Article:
Florence: Since joining the Extinction Rebellion, what have been some of the lessons you have learned being a part of this group?
Sara: Great question. There are masses that I've learned. One thing I've learnt through my journey of activism is that there isn't one solution. We're in uncharted territory, so we need different kinds of approaches. We also need to respect that even though somebody else might be doing something that's not the way you would do it, it is still valued. The thing about extinction rebellion is that it has such a clear theory of change. They use nonviolent directive actions, and they use it because they've looked back at history and studied the success of it and considered what made those successes successful.
Also, whatever your interests are, some intersect with the environment. You don't need to veer away from whatever your interests are to take action. You also need to respect everybody's approach because they all have a part to play as long as we're all going in the right direction.
Florence: When speaking about the environment, it can be very disheartening to listen to all the issues going on in. What keeps you determined and motivated towards environmentalism?
Sara: We have to remember our future is not set in stone. The more emissions there are, the more forests are getting cut down, the worse the impacts will be. So every action counts. In terms of hope, we have to think about what we mean by hope? What are we hoping for?
We can't hope for the environment to return to what it was, but we can hope for a kinder society. We can hope to live fulfilling lives and hope for justice. We can hope for change. What gives me hope is action and seeing people take action. It's only through action that you can have any hope. You cannot sit back and have any hope. For me is getting up every morning and doing something that is going to create a system change. It is getting to the end of the day and reflecting on the positive conversations I had.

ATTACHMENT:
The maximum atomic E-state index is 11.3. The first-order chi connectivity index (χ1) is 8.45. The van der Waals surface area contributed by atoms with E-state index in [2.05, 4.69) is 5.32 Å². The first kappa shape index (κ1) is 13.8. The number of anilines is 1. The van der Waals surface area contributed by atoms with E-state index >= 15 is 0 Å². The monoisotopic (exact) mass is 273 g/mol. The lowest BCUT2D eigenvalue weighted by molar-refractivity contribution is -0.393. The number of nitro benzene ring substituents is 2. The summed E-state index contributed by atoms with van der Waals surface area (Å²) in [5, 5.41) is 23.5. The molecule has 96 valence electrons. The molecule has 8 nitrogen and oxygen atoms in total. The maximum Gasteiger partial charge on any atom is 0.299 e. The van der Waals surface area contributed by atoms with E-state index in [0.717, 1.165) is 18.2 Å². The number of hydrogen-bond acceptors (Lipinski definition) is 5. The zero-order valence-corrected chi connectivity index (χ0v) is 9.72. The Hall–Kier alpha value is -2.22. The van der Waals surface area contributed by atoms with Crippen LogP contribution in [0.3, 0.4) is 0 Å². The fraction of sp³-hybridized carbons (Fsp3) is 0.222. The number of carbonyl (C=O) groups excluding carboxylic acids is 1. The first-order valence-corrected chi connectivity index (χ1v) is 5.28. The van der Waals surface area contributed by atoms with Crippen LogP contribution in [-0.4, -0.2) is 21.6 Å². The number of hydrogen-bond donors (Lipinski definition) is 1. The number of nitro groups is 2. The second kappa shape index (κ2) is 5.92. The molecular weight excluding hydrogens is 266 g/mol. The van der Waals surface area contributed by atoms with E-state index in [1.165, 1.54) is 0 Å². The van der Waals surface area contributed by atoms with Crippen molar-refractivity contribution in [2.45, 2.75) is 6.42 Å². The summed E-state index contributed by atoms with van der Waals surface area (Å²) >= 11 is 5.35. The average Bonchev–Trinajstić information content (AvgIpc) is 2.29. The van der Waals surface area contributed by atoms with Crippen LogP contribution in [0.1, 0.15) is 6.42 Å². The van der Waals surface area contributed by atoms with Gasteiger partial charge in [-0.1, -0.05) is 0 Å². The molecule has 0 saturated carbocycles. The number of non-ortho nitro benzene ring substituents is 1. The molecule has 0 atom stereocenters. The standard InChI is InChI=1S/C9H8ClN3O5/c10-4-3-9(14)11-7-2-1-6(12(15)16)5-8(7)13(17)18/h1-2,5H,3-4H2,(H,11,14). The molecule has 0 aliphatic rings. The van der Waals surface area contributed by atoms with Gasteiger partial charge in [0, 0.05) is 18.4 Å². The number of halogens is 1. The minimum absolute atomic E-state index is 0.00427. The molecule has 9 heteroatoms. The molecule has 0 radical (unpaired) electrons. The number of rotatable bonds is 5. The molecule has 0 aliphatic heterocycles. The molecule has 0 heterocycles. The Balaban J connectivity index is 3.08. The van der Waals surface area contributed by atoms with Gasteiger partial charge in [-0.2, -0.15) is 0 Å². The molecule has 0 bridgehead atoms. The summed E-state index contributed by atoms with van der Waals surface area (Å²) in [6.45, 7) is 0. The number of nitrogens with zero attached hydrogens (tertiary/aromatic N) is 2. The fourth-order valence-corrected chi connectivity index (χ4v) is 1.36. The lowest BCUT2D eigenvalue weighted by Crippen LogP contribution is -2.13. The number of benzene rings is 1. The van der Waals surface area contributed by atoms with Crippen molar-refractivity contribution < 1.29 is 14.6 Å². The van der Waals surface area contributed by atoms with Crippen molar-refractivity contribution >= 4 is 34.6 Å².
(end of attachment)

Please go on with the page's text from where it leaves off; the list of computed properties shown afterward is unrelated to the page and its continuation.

Florence: You’re very vocal on the inequalities within geography and environmental science. Why is there such a misrepresentation of black geographers and environmentalists in this field?
Francisca: Think about outdoors and nature and how we are victimised in that space. For example I like to go for hikes and there are ‘black girl hikes’ but if it wasn’t for this, I wouldn’t go on hikes. People would stare at you and make you feel you don't belong in a space that is for everyone. Historically we spend so much time excluding people from these spaces. I guess me being the bait and showing people that it is actually possible. We need to have things set in place so black people can succeed in this field. Why is the reading list all white. Why are there hardly any black geography teachers and lecturers. There needs to be a change.
That’s why I’m so passionate to go into physical geography because we are so underrepresented in that field. You would find more of us in social geography but not many in physical geography, the representation there is lacking. What frustrated me is that people try to push me into being more of a social geographer or political geographer but that is not my interest.
Florence: Do you feel the pressure to be recognised as that person that is paving the way in geography, especially for black people?
Francisca: I feel that pressure not only online and how I use my platform but also because I know when people think of a black geographer they think of me. And I know this because of the amount of emails I get. A person who had invited me to this awesome event had stated that they had been watching me for a while. And I got another email from the government because they want me to do a blog post for the geo space division. And the woman who contacted me spoke about how she wants me to inspire her grandkids and so on so i definitely feel the pressure.